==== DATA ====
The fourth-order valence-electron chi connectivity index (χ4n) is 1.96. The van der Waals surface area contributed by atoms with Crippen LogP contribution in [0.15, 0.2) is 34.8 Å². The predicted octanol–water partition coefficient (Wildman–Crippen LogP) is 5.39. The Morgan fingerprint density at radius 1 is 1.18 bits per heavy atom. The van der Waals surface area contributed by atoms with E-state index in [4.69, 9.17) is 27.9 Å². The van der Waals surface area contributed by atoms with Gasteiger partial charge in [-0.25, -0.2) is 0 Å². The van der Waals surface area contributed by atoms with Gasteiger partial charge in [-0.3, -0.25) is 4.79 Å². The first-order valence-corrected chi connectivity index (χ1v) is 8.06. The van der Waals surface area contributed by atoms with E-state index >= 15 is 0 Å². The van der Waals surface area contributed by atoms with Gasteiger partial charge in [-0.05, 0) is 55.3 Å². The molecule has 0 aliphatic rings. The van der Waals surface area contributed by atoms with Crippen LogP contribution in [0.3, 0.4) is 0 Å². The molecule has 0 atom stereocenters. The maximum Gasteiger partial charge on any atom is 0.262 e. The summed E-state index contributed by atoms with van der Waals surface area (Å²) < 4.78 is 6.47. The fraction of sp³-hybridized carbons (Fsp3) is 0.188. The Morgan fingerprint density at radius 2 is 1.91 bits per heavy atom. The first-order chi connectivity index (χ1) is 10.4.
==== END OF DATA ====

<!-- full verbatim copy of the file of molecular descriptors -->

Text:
The fourth-order valence-electron chi connectivity index (χ4n) is 1.96. The van der Waals surface area contributed by atoms with Crippen LogP contribution in [0.15, 0.2) is 34.8 Å². The predicted octanol–water partition coefficient (Wildman–Crippen LogP) is 5.39. The Morgan fingerprint density at radius 1 is 1.18 bits per heavy atom. The van der Waals surface area contributed by atoms with E-state index in [4.69, 9.17) is 27.9 Å². The van der Waals surface area contributed by atoms with Gasteiger partial charge in [-0.25, -0.2) is 0 Å². The van der Waals surface area contributed by atoms with Gasteiger partial charge in [-0.3, -0.25) is 4.79 Å². The first-order valence-corrected chi connectivity index (χ1v) is 8.06. The van der Waals surface area contributed by atoms with E-state index >= 15 is 0 Å². The van der Waals surface area contributed by atoms with Gasteiger partial charge in [-0.05, 0) is 55.3 Å². The molecule has 0 aliphatic rings. The van der Waals surface area contributed by atoms with Crippen LogP contribution in [0.3, 0.4) is 0 Å². The molecule has 0 atom stereocenters. The maximum Gasteiger partial charge on any atom is 0.262 e. The summed E-state index contributed by atoms with van der Waals surface area (Å²) < 4.78 is 6.47. The fraction of sp³-hybridized carbons (Fsp3) is 0.188. The Morgan fingerprint density at radius 2 is 1.91 bits per heavy atom. The first-order chi connectivity index (χ1) is 10.4.